The Douglas E. Eveleigh Travel Award for graduate students is awarded each year by the Department of Biochemistry and Microbiology of the Rutgers School of Environmental and Biological Sciences. This year Yannick Mahlich is one of the recipients, to support his international travel to scientific conferences.
A paper came out in Human mutation, variation, informatics and desease, with collaborators Marco Carraro, Giovanni Minervini, Manuel Giollo, Emidio Capriotti, Rita Casadio, Roland Dunbrack, Lisa Elefanti, Pietro Fariselli, Carlo Ferrari, Julian Gough, Panagiotis Katsonis, Emanuela Leonardi, Olivier Lichtarge, Chiara Menin, Pier Luigi Martelli, Abhishek Niroula, Lipika R. Pal, Susanna Repo, Maria Chiara Scaini, Mauno Vihinen, Qiong Wei, Qifang Xu, Yuedong Yang, Yizhou Yin, Jan Zaucha, Huiying Zhao, Yaoqi Zhou, Steven E.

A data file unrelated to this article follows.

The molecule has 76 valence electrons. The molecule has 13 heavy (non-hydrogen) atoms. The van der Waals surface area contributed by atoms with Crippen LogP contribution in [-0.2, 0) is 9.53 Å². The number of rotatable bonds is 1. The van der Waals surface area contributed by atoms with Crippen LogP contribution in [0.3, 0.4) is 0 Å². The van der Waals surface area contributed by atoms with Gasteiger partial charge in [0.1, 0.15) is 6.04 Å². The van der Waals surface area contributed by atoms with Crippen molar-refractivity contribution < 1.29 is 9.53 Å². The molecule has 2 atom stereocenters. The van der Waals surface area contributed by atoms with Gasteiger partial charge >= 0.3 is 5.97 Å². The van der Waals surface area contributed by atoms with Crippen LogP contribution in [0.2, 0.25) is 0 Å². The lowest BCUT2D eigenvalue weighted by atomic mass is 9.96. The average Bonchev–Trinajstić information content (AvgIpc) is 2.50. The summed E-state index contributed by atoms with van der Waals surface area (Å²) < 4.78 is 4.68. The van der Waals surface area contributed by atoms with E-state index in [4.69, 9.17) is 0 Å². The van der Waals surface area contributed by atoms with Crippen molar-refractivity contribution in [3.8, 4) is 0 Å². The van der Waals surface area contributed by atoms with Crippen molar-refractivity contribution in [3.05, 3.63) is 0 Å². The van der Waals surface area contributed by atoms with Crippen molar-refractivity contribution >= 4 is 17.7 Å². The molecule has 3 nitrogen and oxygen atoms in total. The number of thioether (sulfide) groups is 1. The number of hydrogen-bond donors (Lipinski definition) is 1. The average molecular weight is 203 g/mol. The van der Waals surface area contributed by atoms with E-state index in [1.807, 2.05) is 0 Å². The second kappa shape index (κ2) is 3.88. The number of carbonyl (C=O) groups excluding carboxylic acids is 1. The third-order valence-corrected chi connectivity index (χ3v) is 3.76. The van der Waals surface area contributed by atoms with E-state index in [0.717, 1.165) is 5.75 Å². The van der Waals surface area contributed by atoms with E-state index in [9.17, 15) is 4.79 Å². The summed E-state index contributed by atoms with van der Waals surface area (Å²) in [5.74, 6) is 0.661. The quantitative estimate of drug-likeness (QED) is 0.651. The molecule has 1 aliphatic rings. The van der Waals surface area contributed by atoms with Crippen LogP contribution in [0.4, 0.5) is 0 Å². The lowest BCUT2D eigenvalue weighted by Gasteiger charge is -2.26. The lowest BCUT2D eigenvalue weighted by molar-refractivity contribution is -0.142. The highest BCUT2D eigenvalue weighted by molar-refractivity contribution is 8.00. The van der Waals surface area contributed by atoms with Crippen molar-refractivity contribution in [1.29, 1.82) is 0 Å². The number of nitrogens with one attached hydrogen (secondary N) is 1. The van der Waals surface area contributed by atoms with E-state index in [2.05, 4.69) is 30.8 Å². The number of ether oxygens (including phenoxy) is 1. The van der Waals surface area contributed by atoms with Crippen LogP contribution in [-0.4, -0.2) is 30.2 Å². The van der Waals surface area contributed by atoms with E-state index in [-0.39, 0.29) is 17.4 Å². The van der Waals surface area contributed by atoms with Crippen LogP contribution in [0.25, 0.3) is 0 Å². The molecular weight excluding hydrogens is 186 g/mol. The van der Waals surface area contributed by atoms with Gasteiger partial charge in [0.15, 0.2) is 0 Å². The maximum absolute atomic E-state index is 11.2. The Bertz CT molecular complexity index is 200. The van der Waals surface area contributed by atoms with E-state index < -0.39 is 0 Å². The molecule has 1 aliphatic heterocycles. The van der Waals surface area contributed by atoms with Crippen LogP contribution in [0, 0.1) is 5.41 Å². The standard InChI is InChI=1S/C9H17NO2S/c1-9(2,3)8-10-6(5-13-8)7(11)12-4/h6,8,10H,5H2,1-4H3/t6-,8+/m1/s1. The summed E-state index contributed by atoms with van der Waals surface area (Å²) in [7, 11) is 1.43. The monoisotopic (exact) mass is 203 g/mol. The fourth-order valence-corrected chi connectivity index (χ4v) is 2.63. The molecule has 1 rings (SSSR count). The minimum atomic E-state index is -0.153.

We attended the ISMB 2018 conference of the ISCB (International Society of Computational Biology) from July 6 to July 10 at Chicago.
Yannick gave a talk titled HFSP: High speed homology-driven function annotation of proteins.
Chengsheng gave a talk titled mi-faser deciphers city subway microbiome functional fingerprints.
Max gave a talk titled Identifying protein positions for variation driven functional tuning.
Yanran gave a talk titled Identifying Crohn’s disease signal from variome analysis.
Congratulations to Chengsheng, who won the Best Talk prize on July 8 for the CAMDA (Critical Assessment of Massive Data Analysis) challenge during the ISMB 2018 conference of the ISCB (International Society of Computational Biology).
HFSP: high speed homology-driven function annotation of proteins Yannick Mahlich, Martin Steinegger, Burkhard Rost, Yana Bromberg
Bioinformatics, Volume 34, Issue 13, 1 July 2018, Pages i304–i312 https://doi.org/10.1093/bioinformatics/bty262
The rapid drop in sequencing costs has produced many more (predicted) protein sequences than can feasibly be functionally annotated with wet-lab experiments. Thus, many computational methods have been developed for this purpose. Most of these methods employ homology-based inference, approximated via sequence alignments, to transfer functional annotations between proteins.